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Digital Photographer's Handbook by Tom Ang
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Digital Photographer's Handbook: 06/29/16

Digital Photographer's Handbook by Tom Ang

Digital Photographer's Handbook by Tom Ang promises "up to the minute information on the latest technology and equipment" for digital photography. First and foremost no book can be up to the minute. Hell, no blog can be up to the minute. So taking the hyperbole out of the equation, the book is about modern techniques and equipment for digital photography.

OK. Fine.

Except. Digital camera technology isn't a mysterious black box. Regardless of the type of camera the gist is the same: light goes in, hits a sensor, image data is recorded and saved.

There are four basic types of digital cameras:

  • smart phones which have a wide angle, almost pin hold lens
  • point and shoot, which have a lens built into the body of the camera that might have some basic telescoping abilities but most of the zoom work is done digitally rather than optically.
  • Single reflex lens which save space and weight by removing one of the mirrors, meaning there isn't an optical view finder and the light meter is working with the same information as the autofocus. (This is the type of camera I use because it's lightweight and compact)
  • Dual reflex lens: these are the honking big, fancy, high end cameras that every one lusts over but many can't afford and probably don't need. The have the optical view finder and can program their light meter separately from their focus. They also are faster at responding.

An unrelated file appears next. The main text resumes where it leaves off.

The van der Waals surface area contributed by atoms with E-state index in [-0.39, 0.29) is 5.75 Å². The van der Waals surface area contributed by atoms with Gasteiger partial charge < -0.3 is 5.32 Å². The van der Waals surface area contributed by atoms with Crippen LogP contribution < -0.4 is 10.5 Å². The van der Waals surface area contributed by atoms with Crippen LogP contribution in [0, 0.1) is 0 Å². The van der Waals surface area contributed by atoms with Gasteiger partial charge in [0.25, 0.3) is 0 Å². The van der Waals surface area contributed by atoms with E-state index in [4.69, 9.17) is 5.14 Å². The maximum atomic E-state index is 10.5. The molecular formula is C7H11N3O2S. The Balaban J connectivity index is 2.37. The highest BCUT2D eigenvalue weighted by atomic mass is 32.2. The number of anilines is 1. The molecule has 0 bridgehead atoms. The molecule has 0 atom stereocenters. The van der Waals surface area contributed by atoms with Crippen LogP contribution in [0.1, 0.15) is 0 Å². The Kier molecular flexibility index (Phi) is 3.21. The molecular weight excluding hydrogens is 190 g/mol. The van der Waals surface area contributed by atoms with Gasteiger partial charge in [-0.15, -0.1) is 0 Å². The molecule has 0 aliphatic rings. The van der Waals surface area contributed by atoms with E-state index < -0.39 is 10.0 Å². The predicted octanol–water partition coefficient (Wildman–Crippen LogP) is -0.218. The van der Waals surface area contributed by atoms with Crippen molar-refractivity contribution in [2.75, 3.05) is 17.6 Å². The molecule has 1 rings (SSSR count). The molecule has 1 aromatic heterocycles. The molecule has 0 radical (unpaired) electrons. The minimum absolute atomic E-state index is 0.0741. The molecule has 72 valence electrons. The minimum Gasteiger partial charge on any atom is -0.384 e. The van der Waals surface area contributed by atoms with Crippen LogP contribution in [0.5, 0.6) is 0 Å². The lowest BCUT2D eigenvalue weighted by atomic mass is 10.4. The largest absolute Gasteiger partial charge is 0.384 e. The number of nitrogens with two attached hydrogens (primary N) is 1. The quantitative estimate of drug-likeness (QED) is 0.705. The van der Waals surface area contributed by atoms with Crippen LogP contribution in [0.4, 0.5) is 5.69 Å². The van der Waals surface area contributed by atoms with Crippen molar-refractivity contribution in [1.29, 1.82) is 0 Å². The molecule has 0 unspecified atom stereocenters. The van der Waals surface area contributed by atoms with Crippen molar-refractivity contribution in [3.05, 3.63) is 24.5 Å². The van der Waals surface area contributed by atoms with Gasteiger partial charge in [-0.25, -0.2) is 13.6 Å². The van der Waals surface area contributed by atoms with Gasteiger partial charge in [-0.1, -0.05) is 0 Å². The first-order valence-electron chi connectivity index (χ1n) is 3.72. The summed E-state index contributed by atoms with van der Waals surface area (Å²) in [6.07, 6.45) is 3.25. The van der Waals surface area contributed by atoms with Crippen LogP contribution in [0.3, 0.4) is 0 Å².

Beyond the camera bodies there are of course different kinds of lenses, if you have a camera that can take lenses. Although nowadays, there's even a lens attachment for your smart phone which is somewhere between silly and awesome. Lenses come in a variety of forms too: wide angle, mid range, long focus, telephoto, and tilt (for those tilt shift cityscapes where everything looks miniature).

There are also a variety lens filters, especially good for shooting through haze or catching details in water when there's a lot of glare.

Finally, there are methods for keeping your camera steady when doing low light or long exposure shooting. The standard option is the tripod. But in places where a tripod won't work, there's also the beanbag.

The rest of photography is a steady dance of trial and error. You learn the quirks of your camera (and trust me, identical camera models will have separate quirks), your own personal taste for composition, time of day, gamma, etc. You'll start simply by putting everything on automatic and maybe trying different built in settings or filters. Maybe you'll be happy with that and never branch out to manual. Or you'll eventually crave something different — something more personal, and you'll start learning how to do things for yourself with your camera.

And that's where I gristle at Digital Photographer's Handbook. It treats digital photography as a technology problem, not an art form that uses technology. It has recipes for avoiding problems, with example photographs of "mistakes." These good vs bad photographs are, of course, the author's own opinion of what makes a good photograph.

But they might not be your opinion of what makes a good photograph. Some of them certainly weren't my idea of a what goes into a good photograph.

Will this book teach you the basics of picking the camera that will best for you? Yes. Will it teach you some options for digital manipulation on the computer? Yes, although that section is more prone to becoming out of date than the camera and lens sections.

If you truly want to go beyond treating your camera like a high tech device and treat it like a tool for art, I suggest reading two other books instead:

  • Camera and Lens: The Creative Approach by Ansel Adams. Yes, it's an OLD SCHOOL book but most of photography still works on the principles that have been around for more than 100 years.
  • Painting with a Lens by Rod and Robin Deutschmann. The introduction is a bit self congratulatory but you will learn how to find your own style and do things completely manually if you want.

Two stars

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